Current approaches, looking ahead
Brody touched on two “fixes” — the anti-interleukin-6 receptor antibody tocilizumab (Actemra, Genentech), which seems to improve the cytokine release syndrome by half, and a new generation of CAR T-cell therapies featuring a molecular safety switch that can be activated with a pill. He underscored discussing these is somewhat premature.
Catriona Jamieson, MD, PhD, associate professor of medicine, division of hematology-oncology, co-leader of the hematologic malignancies program, and director of stem cell research at UC San Diego Moores Cancer Center, highlighted novel research into modifying CAR T-cell technology by Reona Sakemura, MD, and colleagues from Nagoya, Japan.
“The investigators were trying to make a CD19 chimeric antigen receptor system that could be turned on with tetracycline,” she said. “You give the person tetracycline to activate the CAR T cell, and then without tetracycline it would turn off.”
Jamieson noted the researchers did encounter “leakiness” issues, with some activity observed even in the absence of tetracycline, but said the strategy would indeed be interesting if it were possible.
“It was very innovative,” she said. “If you have problems with cytokine release syndrome, and you just can’t turn it down with anti-IL-1 blockade or anti-IL-6 blockade, maybe this would be a way of turning that off before it becomes lethal.”
Although the challenges in precision medicine are often around gauging whether enough therapy was given, Jamieson noted the issue in implementing CAR T-cell therapy is that sometimes “it can just be too much … and you have to curtail the activity.”
Research motion, new potential
Although the field has yet to see evidence for the use of CAR T-cell therapy in other common cancers, research to move the approach from lymphoma and leukemia into malignancies of the breast and lung as well as multiple myeloma is underway.
Mark Levis, MD, PhD, professor of pharmacology and molecular sciences, Johns Hopkins University School of Medicine, Baltimore, said he was “quite excited” by first-in-human findings from a clinical trial of T cells expressing an anti-B-cell maturation antigen CAR in advanced MM.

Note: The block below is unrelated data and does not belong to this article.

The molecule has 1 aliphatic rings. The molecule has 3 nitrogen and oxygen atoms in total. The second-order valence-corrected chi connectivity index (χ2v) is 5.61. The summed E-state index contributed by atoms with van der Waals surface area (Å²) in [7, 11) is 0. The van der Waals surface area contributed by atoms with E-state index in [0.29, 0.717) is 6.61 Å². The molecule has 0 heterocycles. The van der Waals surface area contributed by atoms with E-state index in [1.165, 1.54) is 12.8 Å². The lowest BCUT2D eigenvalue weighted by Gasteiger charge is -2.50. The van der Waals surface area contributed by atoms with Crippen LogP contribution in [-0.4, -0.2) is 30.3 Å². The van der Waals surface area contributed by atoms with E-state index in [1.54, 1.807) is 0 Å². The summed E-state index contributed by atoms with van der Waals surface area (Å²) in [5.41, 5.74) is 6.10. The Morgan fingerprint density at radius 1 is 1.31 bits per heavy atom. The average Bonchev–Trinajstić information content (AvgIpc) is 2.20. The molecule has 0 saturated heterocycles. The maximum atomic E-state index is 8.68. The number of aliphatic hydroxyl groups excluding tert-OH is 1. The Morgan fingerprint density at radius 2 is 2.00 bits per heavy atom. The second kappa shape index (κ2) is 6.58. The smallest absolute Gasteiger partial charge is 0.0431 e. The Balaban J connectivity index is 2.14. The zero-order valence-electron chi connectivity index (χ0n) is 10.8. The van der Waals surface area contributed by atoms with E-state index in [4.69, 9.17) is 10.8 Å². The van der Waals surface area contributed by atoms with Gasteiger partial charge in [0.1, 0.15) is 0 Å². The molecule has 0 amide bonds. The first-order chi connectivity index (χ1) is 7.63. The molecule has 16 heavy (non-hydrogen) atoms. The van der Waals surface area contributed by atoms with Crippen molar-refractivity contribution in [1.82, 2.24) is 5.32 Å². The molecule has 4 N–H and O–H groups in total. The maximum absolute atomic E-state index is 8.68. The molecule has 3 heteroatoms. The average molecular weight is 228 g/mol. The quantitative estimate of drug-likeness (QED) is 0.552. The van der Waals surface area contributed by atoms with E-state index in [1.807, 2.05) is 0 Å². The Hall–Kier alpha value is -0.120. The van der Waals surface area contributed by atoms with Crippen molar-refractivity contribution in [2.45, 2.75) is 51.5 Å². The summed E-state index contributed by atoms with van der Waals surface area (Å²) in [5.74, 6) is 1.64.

“Sure enough, it looked like the therapy worked just as well as it did for the [acute lymphoblastic leukemia],” he said. “They got some dramatic responses in a very tough-to-treat disease.”
Levis said figuring out how to make CAR T cells work in MM could radically change the field, with an impact potentially as significant, if not more so, than in ALL, for which it was originally developed.
“There are a lot more patients with myeloma, and I’ll bet that that cancer will respond more effectively,” he said. “This will lead to a pronounced prolongation of survival for a much larger fraction.” - by Allegra Tiver
Schuster SJ, et al. Abstract 183. Sustained Remissions Following Chimeric Antigen Receptor Modified T Cells Directed Against CD19 (CTL019) in Patients with Relapsed or Refractory CD19+ Lymphomas.
Turtle CJ, et al. Abstract 184. Anti-CD19 Chimeric Antigen Receptor-Modified T Cell Therapy for B Cell Non-Hodgkin Lymphoma and Chronic Lymphocytic Leukemia: Fludarabine and Cyclophosphamide Lymphodepletion Improves In Vivo Expansion and Persistence of CAR-T Cells and Clinical Outcomes.
Sakemura R, et al. Abstract 4424. A Novel Strategy of Switching on/Off CD19CAR Expression Under Tetracycline-Based System.
Abbas S, et al. LBA-1. Remissions of Multiple Myeloma during a First-in-Humans Clinical Trial of T Cells Expressing an Anti-B-Cell Maturation Antigen Chimeric Antigen Receptor.
Brody and Levis report no relevant financial disclosures. Jamieson reports that her lab receives unrestricted research funding from CTI Biopharma and Johnson & Johnson. Park reports receiving research funding from Seattle Genetics and Teva.